By Matt Zoller Seitz
[The following is an excerpt from Part 3 of a five-part documentary analyzing the style of Wes Anderson (Rushmore, The Royal Tenenbaums), commissioned by Moving Image Source, the online magazine of the Museum of the Moving Image. Part 1, on Bill Melendez, Orson Welles and Francois Truffaut is here. Part 2, on Scorsese, Richard Lester and Mike Nichols, here. Part 4 (on J.D. Salinger) will be published April 8; Part 5 (an annotated version of the prologue of The Royal Tenenbaums) will finish out the series April 10. By visiting the Moving Image Source website, you can read the series in transcript form or watch the documentaries by clicking on the "video" button in the right-hand column of the page.]
In Wes Anderson's pantheon of artistic heroes, Hal Ashby holds a special place. The former-editor-turned-director made most of his significant films in a 10-year period bracketed by two political satires, The Landlord (1970) and Being There (1979). In between, Ashby contributed some of the most unabashedly personal American films of an era that produced a disproportionate share of them, including The Last Detail (1973), about cynical sailors escorting a naive young military prisoner to jail; Bound for Glory (1976), a biography of leftist folksinger Woody Guthrie that demonstrated a palpable sense of time and place, and showcased the first-ever onscreen use of the Steadicam; Shampoo (1975), about a womanizing hairdresser screwing his way across Southern California and struggling to open his own place, set against the backdrop of the 1968 presidential election; and Coming Home (1978), a melodrama about a paraplegic antiwar vet, a hardline GI suffering from post-traumatic stress disorder, and the nurse torn between them.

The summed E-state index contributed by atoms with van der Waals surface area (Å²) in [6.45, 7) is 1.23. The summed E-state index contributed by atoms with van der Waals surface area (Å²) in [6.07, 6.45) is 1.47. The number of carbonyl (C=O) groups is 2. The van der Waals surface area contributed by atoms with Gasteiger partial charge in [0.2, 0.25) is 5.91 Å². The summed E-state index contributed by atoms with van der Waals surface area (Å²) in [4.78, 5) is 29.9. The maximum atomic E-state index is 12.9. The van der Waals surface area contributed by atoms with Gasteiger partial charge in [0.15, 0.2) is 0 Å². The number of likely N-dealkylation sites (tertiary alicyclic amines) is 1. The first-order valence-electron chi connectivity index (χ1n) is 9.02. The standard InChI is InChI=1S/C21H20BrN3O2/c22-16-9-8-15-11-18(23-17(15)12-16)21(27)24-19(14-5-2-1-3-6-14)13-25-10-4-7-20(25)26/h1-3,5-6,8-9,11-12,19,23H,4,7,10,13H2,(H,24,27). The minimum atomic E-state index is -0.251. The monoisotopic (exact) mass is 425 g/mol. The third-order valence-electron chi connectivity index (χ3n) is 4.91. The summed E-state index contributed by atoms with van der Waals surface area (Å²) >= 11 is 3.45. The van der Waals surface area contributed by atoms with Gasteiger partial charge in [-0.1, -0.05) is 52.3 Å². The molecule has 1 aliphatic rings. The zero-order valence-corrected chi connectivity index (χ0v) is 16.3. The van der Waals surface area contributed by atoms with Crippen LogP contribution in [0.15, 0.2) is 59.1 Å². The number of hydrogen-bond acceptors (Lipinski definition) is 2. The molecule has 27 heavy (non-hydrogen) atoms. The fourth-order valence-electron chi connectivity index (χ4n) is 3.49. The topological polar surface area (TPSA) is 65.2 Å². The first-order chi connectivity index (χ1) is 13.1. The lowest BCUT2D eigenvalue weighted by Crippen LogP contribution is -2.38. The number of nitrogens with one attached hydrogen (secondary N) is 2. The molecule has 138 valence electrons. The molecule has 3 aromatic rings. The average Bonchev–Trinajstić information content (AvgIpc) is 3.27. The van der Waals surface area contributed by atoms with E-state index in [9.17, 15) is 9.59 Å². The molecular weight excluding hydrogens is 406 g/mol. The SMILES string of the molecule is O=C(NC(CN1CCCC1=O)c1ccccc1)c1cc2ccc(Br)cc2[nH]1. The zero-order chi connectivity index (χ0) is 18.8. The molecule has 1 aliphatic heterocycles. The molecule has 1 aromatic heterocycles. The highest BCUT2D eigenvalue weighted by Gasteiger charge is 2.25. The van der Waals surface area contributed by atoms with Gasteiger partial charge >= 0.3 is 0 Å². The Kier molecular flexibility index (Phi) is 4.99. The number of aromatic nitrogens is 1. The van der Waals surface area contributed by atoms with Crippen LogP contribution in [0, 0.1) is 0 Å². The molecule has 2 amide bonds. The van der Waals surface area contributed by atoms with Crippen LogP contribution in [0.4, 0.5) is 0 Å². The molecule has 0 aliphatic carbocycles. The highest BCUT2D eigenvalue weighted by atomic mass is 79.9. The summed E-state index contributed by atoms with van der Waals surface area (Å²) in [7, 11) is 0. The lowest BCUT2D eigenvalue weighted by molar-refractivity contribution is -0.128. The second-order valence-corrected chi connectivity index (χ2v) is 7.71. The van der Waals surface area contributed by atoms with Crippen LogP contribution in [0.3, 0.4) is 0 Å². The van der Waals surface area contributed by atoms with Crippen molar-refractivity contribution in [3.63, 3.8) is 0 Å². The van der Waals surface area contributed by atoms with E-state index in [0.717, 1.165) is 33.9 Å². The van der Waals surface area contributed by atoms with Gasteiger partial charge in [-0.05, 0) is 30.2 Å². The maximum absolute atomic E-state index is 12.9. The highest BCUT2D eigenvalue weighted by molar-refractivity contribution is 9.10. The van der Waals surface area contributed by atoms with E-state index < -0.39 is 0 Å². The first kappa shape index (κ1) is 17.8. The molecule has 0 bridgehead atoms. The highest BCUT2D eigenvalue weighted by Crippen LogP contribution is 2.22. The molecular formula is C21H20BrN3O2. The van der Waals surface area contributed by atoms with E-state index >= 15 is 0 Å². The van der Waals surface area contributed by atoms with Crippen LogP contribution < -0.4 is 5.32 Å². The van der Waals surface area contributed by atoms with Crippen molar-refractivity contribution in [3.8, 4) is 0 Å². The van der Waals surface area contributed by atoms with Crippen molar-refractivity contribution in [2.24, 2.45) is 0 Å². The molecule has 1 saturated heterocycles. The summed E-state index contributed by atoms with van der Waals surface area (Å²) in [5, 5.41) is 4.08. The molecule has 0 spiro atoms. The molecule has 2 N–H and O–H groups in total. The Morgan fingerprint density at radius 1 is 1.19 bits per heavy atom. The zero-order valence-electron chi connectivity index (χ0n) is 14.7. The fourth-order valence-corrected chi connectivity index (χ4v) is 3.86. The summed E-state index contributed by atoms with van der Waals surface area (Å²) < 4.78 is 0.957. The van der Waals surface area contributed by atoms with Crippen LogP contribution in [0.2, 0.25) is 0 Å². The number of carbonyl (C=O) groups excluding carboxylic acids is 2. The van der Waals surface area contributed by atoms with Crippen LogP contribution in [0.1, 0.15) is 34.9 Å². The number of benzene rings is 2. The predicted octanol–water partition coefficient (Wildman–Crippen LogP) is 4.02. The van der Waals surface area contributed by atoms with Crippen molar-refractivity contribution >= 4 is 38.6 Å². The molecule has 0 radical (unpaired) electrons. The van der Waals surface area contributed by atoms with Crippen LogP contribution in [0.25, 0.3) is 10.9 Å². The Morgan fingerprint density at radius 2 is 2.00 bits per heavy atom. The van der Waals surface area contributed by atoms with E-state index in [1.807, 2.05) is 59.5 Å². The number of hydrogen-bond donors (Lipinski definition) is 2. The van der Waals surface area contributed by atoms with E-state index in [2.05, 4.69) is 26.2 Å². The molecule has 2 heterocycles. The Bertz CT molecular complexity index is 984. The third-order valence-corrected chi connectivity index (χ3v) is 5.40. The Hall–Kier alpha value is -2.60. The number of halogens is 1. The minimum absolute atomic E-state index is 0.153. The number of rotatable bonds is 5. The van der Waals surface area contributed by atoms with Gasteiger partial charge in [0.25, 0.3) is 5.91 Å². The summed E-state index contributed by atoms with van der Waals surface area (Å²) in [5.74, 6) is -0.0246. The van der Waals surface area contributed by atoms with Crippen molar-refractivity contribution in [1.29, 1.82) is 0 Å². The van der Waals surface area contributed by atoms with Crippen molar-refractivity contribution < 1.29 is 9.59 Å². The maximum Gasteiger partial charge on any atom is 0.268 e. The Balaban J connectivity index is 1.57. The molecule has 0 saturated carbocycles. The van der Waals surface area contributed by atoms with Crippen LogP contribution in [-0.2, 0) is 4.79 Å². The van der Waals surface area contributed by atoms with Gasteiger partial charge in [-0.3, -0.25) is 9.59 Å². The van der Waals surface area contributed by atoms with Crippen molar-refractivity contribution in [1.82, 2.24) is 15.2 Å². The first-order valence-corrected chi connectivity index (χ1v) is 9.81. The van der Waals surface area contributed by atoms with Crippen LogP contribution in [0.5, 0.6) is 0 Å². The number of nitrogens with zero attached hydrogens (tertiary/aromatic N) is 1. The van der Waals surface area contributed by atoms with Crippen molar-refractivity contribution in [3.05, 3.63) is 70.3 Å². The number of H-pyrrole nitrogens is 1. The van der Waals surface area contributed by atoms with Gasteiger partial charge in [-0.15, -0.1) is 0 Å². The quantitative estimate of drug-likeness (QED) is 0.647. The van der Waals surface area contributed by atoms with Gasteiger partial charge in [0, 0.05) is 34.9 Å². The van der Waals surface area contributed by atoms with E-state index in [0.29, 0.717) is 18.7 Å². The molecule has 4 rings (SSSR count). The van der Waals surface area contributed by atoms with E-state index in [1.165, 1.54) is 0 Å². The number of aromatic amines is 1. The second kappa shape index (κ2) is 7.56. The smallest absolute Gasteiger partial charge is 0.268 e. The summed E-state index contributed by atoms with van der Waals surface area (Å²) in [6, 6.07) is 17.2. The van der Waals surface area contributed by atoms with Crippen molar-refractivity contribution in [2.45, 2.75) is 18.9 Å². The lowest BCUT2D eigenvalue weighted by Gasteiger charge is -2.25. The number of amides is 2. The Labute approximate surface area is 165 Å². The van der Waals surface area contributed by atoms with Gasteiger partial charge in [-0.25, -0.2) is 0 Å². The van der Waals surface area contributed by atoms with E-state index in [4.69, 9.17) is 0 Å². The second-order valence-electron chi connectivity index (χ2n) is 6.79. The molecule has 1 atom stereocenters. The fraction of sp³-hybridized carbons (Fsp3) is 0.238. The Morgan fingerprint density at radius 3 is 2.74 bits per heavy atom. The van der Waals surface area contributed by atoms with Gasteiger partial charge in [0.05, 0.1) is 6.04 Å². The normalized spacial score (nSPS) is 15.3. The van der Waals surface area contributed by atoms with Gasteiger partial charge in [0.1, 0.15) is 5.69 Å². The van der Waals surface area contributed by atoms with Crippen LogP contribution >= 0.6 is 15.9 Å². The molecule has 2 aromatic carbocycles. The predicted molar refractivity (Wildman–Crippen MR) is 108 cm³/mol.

What did Anderson draw from Ashby exactly? At first it's hard to say. In terms of content, Ashby's movies are distinguished by a kind of matter-of-fact political engagement that Anderson, with a few conspicuous exceptions, could not care less about. No matter what story Ashby is telling or what era it's set in, he never sees his characters as purely autonomous individuals; he and his screenwriters are forever aware—and do their best to make us aware—that our personalities, goals, desires, and opinions don't bloom into existence like orchids.
To read the rest of the article, or watch the video, click here.